On May 1, 14 student teams of seniors from the Mechanical and Industrial Engineering (MIE) Department at the University of Massachusetts Amherst demonstrated the prototypes of their useful, inventive, and brilliant designs for all to see. On display was a more powerful clutch for John Deere harvesters, a new and improved method for removing lead paint, a safer extension ladder, and everything else from space-age training shoes to a device that gives people in wheelchairs a much longer reach. The fascinating event took place in the ELab II Atrium on campus, as staged by the wunderkinds who will help design your future.
The event was the peak experience of a senior capstone course called “MIE 497: Senior Design Project,” taught by MIE Professor Sundar Krishnamurty. The course is considered “the culminating experience” of the education in the MIE department and demands that students use the knowledge and skills they have developed during their undergraduate education to design a utilitarian product, build a prototype, summarize the project with a poster, and finally make a verbal presentation to judges.
What kinds of inventions are we talking about? Well, for instance, one project might be described quite accurately as a real “clutch performance” since the goal was to design a new clutch that allows higher reaping capacity in John Deere combine harvesting tractors. The “Innovative Clutch Design,” created by the team of Andrew Erwin, Keith MacWilliam, Frank May, and Rishi Singh, was sponsored by Altra Industrial Motion, a leading multinational designer, producer, and marketer of mechanical power transmission products.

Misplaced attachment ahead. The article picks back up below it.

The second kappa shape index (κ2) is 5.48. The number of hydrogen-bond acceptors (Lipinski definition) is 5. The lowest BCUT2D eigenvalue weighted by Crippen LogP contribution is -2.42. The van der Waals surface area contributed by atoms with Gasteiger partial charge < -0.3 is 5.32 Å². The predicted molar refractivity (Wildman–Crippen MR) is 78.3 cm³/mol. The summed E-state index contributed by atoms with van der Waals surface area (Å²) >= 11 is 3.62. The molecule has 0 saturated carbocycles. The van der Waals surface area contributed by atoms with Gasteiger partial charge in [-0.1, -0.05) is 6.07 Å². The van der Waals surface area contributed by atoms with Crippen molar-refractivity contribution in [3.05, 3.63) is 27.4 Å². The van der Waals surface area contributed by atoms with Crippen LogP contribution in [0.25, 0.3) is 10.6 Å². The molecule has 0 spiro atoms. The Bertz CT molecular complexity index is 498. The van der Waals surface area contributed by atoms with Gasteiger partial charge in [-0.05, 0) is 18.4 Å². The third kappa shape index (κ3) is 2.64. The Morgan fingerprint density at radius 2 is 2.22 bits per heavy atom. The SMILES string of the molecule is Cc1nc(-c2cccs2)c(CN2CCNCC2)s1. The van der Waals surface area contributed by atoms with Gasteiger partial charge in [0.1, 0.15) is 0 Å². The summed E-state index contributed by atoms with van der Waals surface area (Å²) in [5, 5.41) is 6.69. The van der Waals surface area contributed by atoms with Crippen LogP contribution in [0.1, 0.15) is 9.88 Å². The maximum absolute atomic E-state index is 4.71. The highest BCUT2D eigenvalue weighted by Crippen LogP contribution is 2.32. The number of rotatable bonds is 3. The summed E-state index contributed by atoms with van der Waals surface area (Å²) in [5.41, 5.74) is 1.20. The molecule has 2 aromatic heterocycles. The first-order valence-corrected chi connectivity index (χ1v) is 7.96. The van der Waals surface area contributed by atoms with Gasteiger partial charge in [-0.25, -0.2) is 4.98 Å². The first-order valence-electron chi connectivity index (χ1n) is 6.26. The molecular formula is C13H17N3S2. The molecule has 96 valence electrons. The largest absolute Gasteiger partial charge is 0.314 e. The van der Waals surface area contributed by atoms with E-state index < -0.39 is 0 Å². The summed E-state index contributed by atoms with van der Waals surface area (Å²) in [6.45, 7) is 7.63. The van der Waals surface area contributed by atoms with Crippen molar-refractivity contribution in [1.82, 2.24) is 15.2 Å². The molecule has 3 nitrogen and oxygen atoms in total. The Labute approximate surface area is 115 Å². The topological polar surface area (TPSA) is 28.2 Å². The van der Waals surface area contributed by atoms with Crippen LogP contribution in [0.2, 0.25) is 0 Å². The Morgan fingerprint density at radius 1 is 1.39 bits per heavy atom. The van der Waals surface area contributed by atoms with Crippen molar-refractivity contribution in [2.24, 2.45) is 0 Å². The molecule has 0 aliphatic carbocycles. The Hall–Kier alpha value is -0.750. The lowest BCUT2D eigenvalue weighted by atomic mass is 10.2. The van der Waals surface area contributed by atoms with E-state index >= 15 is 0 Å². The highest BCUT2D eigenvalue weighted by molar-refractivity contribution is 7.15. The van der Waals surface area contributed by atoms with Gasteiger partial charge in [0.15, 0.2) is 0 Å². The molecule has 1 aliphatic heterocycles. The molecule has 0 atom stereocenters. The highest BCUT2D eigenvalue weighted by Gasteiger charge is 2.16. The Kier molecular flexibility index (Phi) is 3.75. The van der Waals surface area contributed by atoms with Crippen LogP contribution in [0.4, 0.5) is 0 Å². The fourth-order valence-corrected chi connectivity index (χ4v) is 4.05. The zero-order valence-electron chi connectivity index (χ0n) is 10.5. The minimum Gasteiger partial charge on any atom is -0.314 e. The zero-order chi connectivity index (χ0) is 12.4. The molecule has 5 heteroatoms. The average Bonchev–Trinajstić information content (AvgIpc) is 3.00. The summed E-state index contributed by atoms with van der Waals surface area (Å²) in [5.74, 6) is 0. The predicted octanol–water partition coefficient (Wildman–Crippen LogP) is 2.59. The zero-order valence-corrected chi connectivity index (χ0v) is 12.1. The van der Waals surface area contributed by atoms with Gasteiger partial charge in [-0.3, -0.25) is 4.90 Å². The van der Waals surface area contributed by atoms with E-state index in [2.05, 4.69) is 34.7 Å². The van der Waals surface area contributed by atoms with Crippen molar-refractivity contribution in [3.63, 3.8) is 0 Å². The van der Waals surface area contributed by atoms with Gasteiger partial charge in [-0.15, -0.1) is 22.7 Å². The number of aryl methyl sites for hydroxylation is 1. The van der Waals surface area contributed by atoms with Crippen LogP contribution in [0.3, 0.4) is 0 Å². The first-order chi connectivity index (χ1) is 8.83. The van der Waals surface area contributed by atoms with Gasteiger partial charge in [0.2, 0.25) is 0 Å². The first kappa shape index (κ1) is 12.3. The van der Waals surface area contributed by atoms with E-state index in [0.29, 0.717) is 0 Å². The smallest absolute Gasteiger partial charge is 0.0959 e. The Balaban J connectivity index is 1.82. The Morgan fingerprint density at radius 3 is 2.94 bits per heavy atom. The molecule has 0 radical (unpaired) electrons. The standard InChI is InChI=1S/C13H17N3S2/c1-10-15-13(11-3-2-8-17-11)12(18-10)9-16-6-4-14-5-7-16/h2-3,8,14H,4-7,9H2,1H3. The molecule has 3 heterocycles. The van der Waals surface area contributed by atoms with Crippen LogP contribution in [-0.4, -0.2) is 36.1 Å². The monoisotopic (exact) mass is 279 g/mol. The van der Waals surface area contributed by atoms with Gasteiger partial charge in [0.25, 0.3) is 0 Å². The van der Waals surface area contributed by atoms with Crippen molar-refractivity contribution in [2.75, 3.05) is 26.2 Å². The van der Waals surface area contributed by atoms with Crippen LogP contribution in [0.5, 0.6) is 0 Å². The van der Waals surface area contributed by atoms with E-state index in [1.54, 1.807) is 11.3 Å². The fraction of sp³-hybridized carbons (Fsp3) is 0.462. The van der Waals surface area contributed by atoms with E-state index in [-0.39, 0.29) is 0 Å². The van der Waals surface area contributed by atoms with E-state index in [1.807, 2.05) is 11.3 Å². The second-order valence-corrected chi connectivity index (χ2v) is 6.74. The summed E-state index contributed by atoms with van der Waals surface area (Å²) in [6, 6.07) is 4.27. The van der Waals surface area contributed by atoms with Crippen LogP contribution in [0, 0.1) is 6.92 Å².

“Since John Deere has increased the demand of their combine harvesters for faster harvesting, a resulting need for a clutch with a higher dynamic torque capacity has emerged,” as the project description reads. “Our group is working alongside Altra Industrial Motion, the company that produces the current clutches, to design a clutch that can meet John Deere’s higher torque capacity demand while maintaining other properties of the original clutch, such as the mounting pattern and package size.”
The concept being employed by the “Innovative Clutch Design” team combines a disk clutch with a centrifugal clutch. When powered, the disk clutch will engage and, through the use of a latch mechanism, the centrifugal clutch will engage at a desired RPM.
Another practical and clever prototype, the “Autonomous Lead Paint Entrapment and Filtration System,” will increase the efficiency and safety of exterior lead paint removal by using an automatic water pump, impermeable plastic sheeting, and filtration design. This will have the effect of cutting the time, labor, and monetary cost of lead removal. The team is made up of Brian Griffin, Carlo Domaoan, Richard Lau, and Todd Robbins.
Not to be outdone, the “Universal Ladder Stabilizer” team of Kate Fay, Alistair Nicol, Andrew Shaw, and Cynthia Archambeau has designed and built the prototype for a ladder attachment to maximize safety for consumers. The design will focus on extension ladders used by professional workers, such as landscapers and construction workers, both indoors and outdoors. The attachment will also be compatible with a wide range of ladders and result in increased safety for consumers without the need to buy a new ladder or new attachment for each individual ladder.
Other fascinating-sounding inventions included an ergonomically advanced backpack named “The Hipster,” a continuous passive motion machine for hand rehabilitation, portable and customizable wall shelves, a wheelchair attachment to give its user extended reach, a groundbreaking design for strength-training footwear, and six more equally ingenious innovations. (May 2012)